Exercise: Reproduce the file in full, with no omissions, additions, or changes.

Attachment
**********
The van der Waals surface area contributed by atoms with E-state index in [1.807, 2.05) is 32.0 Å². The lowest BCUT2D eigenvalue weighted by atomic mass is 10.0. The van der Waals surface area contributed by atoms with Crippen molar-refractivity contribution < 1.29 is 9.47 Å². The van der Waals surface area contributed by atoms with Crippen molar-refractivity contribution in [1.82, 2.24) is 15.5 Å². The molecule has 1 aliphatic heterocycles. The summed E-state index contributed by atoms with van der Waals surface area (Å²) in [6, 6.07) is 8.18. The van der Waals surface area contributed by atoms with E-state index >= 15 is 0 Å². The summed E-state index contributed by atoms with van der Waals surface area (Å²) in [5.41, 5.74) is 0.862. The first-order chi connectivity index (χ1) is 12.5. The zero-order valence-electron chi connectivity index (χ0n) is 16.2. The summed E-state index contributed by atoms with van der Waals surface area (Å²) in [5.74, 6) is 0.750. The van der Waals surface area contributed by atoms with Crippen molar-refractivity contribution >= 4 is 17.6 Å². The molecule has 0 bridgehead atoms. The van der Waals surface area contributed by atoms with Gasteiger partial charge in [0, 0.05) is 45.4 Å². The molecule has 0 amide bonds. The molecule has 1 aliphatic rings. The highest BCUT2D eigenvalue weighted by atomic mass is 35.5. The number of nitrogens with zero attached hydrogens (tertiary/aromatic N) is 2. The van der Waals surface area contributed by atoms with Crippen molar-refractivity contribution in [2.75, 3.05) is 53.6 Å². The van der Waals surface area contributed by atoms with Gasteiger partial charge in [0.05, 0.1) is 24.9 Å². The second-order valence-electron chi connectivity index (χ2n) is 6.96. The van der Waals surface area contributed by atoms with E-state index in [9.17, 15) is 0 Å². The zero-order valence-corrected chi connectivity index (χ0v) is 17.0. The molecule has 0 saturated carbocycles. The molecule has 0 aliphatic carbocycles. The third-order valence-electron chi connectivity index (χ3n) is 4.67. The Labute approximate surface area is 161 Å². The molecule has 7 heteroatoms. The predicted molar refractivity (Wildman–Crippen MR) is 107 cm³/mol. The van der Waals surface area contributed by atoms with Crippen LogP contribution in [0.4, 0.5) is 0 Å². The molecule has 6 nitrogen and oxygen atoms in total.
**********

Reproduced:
The van der Waals surface area contributed by atoms with E-state index in [1.807, 2.05) is 32.0 Å². The lowest BCUT2D eigenvalue weighted by atomic mass is 10.0. The van der Waals surface area contributed by atoms with Crippen molar-refractivity contribution < 1.29 is 9.47 Å². The van der Waals surface area contributed by atoms with Crippen molar-refractivity contribution in [1.82, 2.24) is 15.5 Å². The molecule has 1 aliphatic heterocycles. The summed E-state index contributed by atoms with van der Waals surface area (Å²) in [6, 6.07) is 8.18. The van der Waals surface area contributed by atoms with E-state index >= 15 is 0 Å². The summed E-state index contributed by atoms with van der Waals surface area (Å²) in [5.41, 5.74) is 0.862. The first-order chi connectivity index (χ1) is 12.5. The zero-order valence-electron chi connectivity index (χ0n) is 16.2. The summed E-state index contributed by atoms with van der Waals surface area (Å²) in [5.74, 6) is 0.750. The van der Waals surface area contributed by atoms with Crippen molar-refractivity contribution >= 4 is 17.6 Å². The molecule has 0 bridgehead atoms. The van der Waals surface area contributed by atoms with Gasteiger partial charge in [0, 0.05) is 45.4 Å². The molecule has 0 amide bonds. The molecule has 1 aliphatic rings. The highest BCUT2D eigenvalue weighted by atomic mass is 35.5. The number of nitrogens with zero attached hydrogens (tertiary/aromatic N) is 2. The van der Waals surface area contributed by atoms with Crippen molar-refractivity contribution in [2.75, 3.05) is 53.6 Å². The van der Waals surface area contributed by atoms with Gasteiger partial charge in [0.05, 0.1) is 24.9 Å². The second-order valence-electron chi connectivity index (χ2n) is 6.96. The van der Waals surface area contributed by atoms with E-state index in [9.17, 15) is 0 Å². The zero-order valence-corrected chi connectivity index (χ0v) is 17.0. The molecule has 0 saturated carbocycles. The molecule has 0 aliphatic carbocycles. The third-order valence-electron chi connectivity index (χ3n) is 4.67. The Labute approximate surface area is 161 Å². The molecule has 7 heteroatoms. The predicted molar refractivity (Wildman–Crippen MR) is 107 cm³/mol. The van der Waals surface area contributed by atoms with Crippen LogP contribution in [0.4, 0.5) is 0 Å². The molecule has 6 nitrogen and oxygen atoms in total.